The ASE needs foreign institutionals’ money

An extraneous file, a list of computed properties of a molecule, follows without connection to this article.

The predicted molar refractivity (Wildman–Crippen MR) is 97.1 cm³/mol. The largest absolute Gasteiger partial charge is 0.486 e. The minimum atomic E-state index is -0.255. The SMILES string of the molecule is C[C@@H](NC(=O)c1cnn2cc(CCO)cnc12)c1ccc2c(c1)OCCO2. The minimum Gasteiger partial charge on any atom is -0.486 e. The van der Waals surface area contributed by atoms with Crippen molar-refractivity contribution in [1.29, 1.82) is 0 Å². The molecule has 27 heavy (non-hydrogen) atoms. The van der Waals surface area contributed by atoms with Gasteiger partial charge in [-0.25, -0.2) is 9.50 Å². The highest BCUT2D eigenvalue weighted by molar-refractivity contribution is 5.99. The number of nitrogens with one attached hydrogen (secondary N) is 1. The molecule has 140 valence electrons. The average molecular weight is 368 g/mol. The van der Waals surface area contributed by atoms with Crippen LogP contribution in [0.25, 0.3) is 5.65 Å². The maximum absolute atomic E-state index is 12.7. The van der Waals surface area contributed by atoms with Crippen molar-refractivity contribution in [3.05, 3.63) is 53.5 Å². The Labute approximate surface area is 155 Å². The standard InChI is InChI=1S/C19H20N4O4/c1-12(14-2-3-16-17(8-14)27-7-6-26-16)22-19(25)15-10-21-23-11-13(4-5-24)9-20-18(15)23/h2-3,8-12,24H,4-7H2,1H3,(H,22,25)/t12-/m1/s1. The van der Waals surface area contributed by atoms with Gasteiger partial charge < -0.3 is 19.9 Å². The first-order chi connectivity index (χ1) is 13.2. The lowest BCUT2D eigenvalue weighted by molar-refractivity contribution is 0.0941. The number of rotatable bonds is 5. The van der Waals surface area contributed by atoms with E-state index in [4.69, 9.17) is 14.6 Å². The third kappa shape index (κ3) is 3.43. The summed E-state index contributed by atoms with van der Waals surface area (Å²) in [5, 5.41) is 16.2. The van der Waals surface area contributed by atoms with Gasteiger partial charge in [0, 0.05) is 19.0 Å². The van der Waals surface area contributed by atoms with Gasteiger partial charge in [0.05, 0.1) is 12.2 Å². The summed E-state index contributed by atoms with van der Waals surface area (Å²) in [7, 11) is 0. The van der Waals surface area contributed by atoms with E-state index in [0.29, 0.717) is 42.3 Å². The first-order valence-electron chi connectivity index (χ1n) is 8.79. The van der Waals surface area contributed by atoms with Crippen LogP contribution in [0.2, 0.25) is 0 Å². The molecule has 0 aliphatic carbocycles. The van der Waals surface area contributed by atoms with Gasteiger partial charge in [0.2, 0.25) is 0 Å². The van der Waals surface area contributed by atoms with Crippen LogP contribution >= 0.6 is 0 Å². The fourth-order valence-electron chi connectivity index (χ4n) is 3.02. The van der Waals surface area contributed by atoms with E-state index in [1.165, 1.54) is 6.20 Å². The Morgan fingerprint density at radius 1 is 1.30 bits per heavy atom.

Investors have been seeing the Athens Stock Exchange fall for so long now, that the last 10 days have come as a shock. Now that most of them have become comfortable with the idea that investing their money in the stock market was a mistake or that they had fallen victim to some crooks, everything started to change. Stocks, especially blue chips, began a rally that reminded some of the good old times of 1999. The latest ASE rally is the result of an important development, the announcement of the merger between National and Alpha banks. This move can be seen as the first of several similar mergers, given the fact that both the government and many businessmen agree that restructuring and mergers are the way forward. It is true that the stock market is thrilled by surprise moves that are seen as creating further opportunities. This is a healthy reaction. What is problematic is that real events have been augmented by rumors. In the past few days, all sorts of rumors abounded, and were discounted. All plausible merger scenarios were heard, including the least plausible. Great business moves are what drive the stock market. However, this market cannot be based on rumors. This is unhealthy. These days, the best thing an investor can do is not just effective management of his or her portfolio, but to avoid the pitfalls created by wild rumors. What the ASE needs most is to become more international, that is, to attract foreign investors who will find that there are opportunities, even if only short-term ones. The domestic investor market is necessary, but not enough to ensure a sustainable rise. Soon enough, this market will disintegrate into an illogical game where the rumors mostly concern the merger of two problem-ridden and already overvalued shares into a supposedly healthy and profitable colossus. In fact, foreign investors did not appear impressed by our market during these bullish 10 days. At most, they are friendly neutrals, moving on the margins. They do not seem in a hurry and they are definitely not affected by the unrealistic expectations plaguing retail investors. The ASE needs more professional money. This will mainly come through foreign institutionals. Something that might attract them would be the upgrading of the Greek economy, that is, its heavier weighting in international indexes. If there are decisions to this effect in the coming days, we can hope for a rise in foreign interest. If not, there will be no excuse for those who follow such experts. In the next few weeks, we will see important business developments and initiatives affecting capital markets. Investors must remember, though, that not all shares will rise. Some, despite the considerable battering they have taken during the past couple of years, are still overvalued. The 1999 rally contained a lot of unusual phenomena that cannot serve as our guide to the future.